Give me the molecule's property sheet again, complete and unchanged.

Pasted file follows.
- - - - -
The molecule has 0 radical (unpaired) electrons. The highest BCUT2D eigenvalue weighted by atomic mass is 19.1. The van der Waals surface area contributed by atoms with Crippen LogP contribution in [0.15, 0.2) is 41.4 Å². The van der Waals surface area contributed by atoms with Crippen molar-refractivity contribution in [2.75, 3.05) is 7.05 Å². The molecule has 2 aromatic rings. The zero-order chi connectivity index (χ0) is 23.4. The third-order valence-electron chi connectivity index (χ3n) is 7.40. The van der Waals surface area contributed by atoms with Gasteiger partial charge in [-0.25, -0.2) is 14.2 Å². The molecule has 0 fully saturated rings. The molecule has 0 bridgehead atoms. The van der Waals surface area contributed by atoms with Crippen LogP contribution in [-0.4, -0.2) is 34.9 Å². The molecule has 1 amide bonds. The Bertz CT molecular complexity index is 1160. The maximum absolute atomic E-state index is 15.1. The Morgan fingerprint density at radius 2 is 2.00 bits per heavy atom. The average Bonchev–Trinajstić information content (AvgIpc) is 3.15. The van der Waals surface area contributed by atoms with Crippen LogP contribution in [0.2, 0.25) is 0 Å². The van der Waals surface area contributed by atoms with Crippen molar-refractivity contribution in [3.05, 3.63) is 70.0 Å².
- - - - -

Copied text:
The molecule has 0 radical (unpaired) electrons. The highest BCUT2D eigenvalue weighted by atomic mass is 19.1. The van der Waals surface area contributed by atoms with Crippen LogP contribution in [0.15, 0.2) is 41.4 Å². The van der Waals surface area contributed by atoms with Crippen molar-refractivity contribution in [2.75, 3.05) is 7.05 Å². The molecule has 2 aromatic rings. The zero-order chi connectivity index (χ0) is 23.4. The third-order valence-electron chi connectivity index (χ3n) is 7.40. The van der Waals surface area contributed by atoms with Gasteiger partial charge in [-0.25, -0.2) is 14.2 Å². The molecule has 0 fully saturated rings. The molecule has 0 bridgehead atoms. The van der Waals surface area contributed by atoms with Crippen LogP contribution in [-0.4, -0.2) is 34.9 Å². The molecule has 1 amide bonds. The Bertz CT molecular complexity index is 1160. The maximum absolute atomic E-state index is 15.1. The Morgan fingerprint density at radius 2 is 2.00 bits per heavy atom. The average Bonchev–Trinajstić information content (AvgIpc) is 3.15. The van der Waals surface area contributed by atoms with Crippen LogP contribution in [0.2, 0.25) is 0 Å². The van der Waals surface area contributed by atoms with Crippen molar-refractivity contribution in [3.05, 3.63) is 70.0 Å².